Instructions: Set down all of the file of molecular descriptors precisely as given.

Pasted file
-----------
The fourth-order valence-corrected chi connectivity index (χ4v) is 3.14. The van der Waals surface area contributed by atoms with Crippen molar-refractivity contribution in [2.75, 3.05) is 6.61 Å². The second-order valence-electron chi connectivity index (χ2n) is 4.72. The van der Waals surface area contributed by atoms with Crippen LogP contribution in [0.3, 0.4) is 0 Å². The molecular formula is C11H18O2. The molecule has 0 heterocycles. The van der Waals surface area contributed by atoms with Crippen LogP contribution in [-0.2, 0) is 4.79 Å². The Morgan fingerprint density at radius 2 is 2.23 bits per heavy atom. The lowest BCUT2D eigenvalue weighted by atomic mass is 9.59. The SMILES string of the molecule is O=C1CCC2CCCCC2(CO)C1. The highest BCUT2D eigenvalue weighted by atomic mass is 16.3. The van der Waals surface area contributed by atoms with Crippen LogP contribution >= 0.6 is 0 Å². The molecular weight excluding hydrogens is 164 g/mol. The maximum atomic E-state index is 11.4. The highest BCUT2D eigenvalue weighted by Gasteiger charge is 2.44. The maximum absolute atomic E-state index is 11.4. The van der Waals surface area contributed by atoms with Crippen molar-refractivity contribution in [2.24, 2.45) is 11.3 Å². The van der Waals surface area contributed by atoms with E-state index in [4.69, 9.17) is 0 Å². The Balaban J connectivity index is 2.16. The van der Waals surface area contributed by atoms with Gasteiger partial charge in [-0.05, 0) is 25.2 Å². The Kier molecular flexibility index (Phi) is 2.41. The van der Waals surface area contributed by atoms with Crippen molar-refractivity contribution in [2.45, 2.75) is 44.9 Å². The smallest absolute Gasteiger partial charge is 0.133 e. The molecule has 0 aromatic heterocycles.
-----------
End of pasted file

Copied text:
The fourth-order valence-corrected chi connectivity index (χ4v) is 3.14. The van der Waals surface area contributed by atoms with Crippen molar-refractivity contribution in [2.75, 3.05) is 6.61 Å². The second-order valence-electron chi connectivity index (χ2n) is 4.72. The van der Waals surface area contributed by atoms with Crippen LogP contribution in [0.3, 0.4) is 0 Å². The molecular formula is C11H18O2. The molecule has 0 heterocycles. The van der Waals surface area contributed by atoms with Crippen LogP contribution in [-0.2, 0) is 4.79 Å². The Morgan fingerprint density at radius 2 is 2.23 bits per heavy atom. The lowest BCUT2D eigenvalue weighted by atomic mass is 9.59. The SMILES string of the molecule is O=C1CCC2CCCCC2(CO)C1. The highest BCUT2D eigenvalue weighted by atomic mass is 16.3. The van der Waals surface area contributed by atoms with Crippen LogP contribution >= 0.6 is 0 Å². The molecular weight excluding hydrogens is 164 g/mol. The maximum atomic E-state index is 11.4. The highest BCUT2D eigenvalue weighted by Gasteiger charge is 2.44. The maximum absolute atomic E-state index is 11.4. The van der Waals surface area contributed by atoms with Crippen molar-refractivity contribution in [2.24, 2.45) is 11.3 Å². The van der Waals surface area contributed by atoms with E-state index in [4.69, 9.17) is 0 Å². The Balaban J connectivity index is 2.16. The van der Waals surface area contributed by atoms with Gasteiger partial charge in [-0.05, 0) is 25.2 Å². The Kier molecular flexibility index (Phi) is 2.41. The van der Waals surface area contributed by atoms with Crippen molar-refractivity contribution in [2.45, 2.75) is 44.9 Å². The smallest absolute Gasteiger partial charge is 0.133 e. The molecule has 0 aromatic heterocycles.